Sir — I feel unrepresented in my own country. Politicians, the media, people who I thought would give me a fair hearing on my opinions, religious institutions, international institutions, people who my late parents taught me to trust, have been, to say the least, untrustworthy.
I have come to the point where to say what I am is to be sneered at, treated as if I am inferior in some way, that I should just shut up and mind my own business while serious people get on with running my country. I’ve come to the point where as a person who loves sport, I actually couldn’t care less if any Irish team ever wins a game again.
To live in this country, which I loved unconditionally, is becoming more and more difficult every day. If I had written this letter 10 years ago, it would probably have come from someone who was gay, black, non-religious, Protestant, Muslim or pro abortion. I am none of these.
Ban offensive political billboards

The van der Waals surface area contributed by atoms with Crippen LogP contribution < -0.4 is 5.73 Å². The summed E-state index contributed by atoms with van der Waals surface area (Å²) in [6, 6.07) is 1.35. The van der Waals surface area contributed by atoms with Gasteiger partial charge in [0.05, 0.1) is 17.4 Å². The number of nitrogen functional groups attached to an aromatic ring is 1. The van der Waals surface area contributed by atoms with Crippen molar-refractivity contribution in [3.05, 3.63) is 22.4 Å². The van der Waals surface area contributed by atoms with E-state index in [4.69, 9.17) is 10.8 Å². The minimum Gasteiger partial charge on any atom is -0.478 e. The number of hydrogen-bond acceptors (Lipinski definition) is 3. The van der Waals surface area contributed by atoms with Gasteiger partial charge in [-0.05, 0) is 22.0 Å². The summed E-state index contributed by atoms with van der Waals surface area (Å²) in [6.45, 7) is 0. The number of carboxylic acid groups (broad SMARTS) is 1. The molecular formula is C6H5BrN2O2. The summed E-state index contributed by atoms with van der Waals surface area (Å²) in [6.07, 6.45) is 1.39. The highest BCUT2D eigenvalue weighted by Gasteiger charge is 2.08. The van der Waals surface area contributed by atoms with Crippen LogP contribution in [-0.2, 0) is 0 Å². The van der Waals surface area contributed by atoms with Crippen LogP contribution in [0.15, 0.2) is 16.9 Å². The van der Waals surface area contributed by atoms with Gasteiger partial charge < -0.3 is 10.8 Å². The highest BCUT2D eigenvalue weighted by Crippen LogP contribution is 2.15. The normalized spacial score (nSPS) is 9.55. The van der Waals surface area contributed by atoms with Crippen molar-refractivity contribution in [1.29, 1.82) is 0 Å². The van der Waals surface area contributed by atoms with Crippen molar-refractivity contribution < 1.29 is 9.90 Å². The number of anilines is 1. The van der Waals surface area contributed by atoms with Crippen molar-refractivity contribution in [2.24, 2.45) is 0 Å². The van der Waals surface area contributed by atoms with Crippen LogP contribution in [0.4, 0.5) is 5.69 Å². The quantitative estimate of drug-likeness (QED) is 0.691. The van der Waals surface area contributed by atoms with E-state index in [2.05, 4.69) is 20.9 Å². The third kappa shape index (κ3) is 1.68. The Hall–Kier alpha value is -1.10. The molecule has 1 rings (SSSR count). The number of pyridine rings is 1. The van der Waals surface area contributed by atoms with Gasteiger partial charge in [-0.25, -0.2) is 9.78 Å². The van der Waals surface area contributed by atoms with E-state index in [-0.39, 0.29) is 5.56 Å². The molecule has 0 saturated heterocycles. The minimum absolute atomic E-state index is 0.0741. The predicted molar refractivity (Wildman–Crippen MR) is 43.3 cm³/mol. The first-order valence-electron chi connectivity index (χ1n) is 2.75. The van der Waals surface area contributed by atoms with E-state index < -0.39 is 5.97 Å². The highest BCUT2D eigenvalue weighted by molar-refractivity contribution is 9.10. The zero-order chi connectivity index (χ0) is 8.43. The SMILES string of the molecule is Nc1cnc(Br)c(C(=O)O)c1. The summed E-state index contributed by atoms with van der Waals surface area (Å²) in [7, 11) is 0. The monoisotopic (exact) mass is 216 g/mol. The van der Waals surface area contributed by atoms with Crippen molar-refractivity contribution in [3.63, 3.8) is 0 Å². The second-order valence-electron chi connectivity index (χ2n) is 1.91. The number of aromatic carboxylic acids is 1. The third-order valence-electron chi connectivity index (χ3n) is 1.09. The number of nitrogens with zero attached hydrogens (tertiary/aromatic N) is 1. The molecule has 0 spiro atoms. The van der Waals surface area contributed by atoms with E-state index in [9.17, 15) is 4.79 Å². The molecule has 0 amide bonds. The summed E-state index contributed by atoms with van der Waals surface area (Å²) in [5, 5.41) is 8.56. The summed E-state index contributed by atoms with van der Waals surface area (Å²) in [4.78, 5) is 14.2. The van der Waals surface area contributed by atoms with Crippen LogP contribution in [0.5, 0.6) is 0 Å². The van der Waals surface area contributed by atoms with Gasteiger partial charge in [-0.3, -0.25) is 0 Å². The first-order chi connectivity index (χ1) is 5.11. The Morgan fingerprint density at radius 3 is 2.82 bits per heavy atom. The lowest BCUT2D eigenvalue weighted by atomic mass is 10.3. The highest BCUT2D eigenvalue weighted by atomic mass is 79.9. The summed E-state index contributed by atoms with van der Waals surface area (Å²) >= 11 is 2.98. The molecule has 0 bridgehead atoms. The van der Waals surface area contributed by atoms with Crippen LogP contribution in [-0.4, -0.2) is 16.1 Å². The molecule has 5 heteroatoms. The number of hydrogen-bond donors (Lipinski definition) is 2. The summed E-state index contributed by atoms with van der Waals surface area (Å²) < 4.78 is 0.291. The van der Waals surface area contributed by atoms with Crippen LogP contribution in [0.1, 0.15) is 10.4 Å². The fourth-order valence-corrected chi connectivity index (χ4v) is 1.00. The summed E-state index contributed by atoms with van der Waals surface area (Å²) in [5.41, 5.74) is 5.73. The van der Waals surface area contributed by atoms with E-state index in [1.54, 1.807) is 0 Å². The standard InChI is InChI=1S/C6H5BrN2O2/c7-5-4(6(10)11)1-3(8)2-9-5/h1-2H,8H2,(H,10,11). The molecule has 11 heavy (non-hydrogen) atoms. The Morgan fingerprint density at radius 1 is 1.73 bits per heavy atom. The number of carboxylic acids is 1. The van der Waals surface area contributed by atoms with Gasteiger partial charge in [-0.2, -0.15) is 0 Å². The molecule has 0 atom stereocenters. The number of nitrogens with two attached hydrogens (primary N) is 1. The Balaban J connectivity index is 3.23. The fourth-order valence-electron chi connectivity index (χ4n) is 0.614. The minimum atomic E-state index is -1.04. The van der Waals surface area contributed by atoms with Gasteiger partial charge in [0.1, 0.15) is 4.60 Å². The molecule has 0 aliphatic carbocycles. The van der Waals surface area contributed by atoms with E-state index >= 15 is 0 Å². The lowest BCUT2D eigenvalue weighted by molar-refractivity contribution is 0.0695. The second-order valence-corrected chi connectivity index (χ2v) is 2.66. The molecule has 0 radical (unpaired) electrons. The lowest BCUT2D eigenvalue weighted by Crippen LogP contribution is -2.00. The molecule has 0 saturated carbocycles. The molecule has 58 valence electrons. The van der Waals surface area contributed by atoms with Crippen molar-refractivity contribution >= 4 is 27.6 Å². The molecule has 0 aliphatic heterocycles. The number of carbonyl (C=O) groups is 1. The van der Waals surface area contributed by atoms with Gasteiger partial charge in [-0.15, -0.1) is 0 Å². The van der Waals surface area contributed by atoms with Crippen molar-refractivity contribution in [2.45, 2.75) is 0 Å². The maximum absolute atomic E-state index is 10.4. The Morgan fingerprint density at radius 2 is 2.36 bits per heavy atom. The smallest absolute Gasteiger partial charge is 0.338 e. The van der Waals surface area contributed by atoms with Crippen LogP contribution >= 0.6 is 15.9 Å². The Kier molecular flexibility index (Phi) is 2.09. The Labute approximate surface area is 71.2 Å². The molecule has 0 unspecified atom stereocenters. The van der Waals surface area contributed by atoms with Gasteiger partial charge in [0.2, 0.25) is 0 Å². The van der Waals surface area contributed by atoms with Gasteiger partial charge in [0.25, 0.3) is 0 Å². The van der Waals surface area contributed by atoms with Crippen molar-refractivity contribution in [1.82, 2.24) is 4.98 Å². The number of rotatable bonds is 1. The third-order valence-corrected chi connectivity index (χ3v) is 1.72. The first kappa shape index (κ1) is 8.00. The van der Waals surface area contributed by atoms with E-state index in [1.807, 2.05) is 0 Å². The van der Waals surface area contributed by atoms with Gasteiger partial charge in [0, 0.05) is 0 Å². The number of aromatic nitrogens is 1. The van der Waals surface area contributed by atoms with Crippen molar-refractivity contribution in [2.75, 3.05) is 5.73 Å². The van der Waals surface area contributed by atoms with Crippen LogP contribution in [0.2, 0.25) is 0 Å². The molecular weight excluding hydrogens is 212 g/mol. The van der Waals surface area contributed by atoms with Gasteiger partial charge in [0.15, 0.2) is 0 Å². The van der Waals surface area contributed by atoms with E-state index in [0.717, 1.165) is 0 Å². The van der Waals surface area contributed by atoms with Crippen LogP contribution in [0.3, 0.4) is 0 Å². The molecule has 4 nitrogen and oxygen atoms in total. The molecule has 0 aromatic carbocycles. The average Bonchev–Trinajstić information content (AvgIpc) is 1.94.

Sir — What do the objections to the Soapbox cartoon by Tom Halliday tell us (Letters, Sunday Independent, June 3/10)? That religious people are sensitive about their beliefs or that No voters lack a sense of humour? I moved to humour in the dying days of the campaign. Undoubtedly I, too, offended many Christians with my cartoon blog posted online, ‘One billboard outside Dublin’, which displayed a message that small children were looking at: “Every time a woman has an orgasm God kills a kitten.”
I illustrated this cartoon in reaction to the enormous images of aborted foetuses that the No side posted outside maternity hospitals, and elsewhere. They were offensive to everyone — women, men and children. I know of at least one person who almost crashed her car when driving under one such banner on the N11 and many others who were deeply upset at the reminder of their miscarriages.
In my view, legislation should be enacted to ban, or at least restrict in terms of size and location, all political posters in referendums and elections in Ireland.
Airman (95) says thank you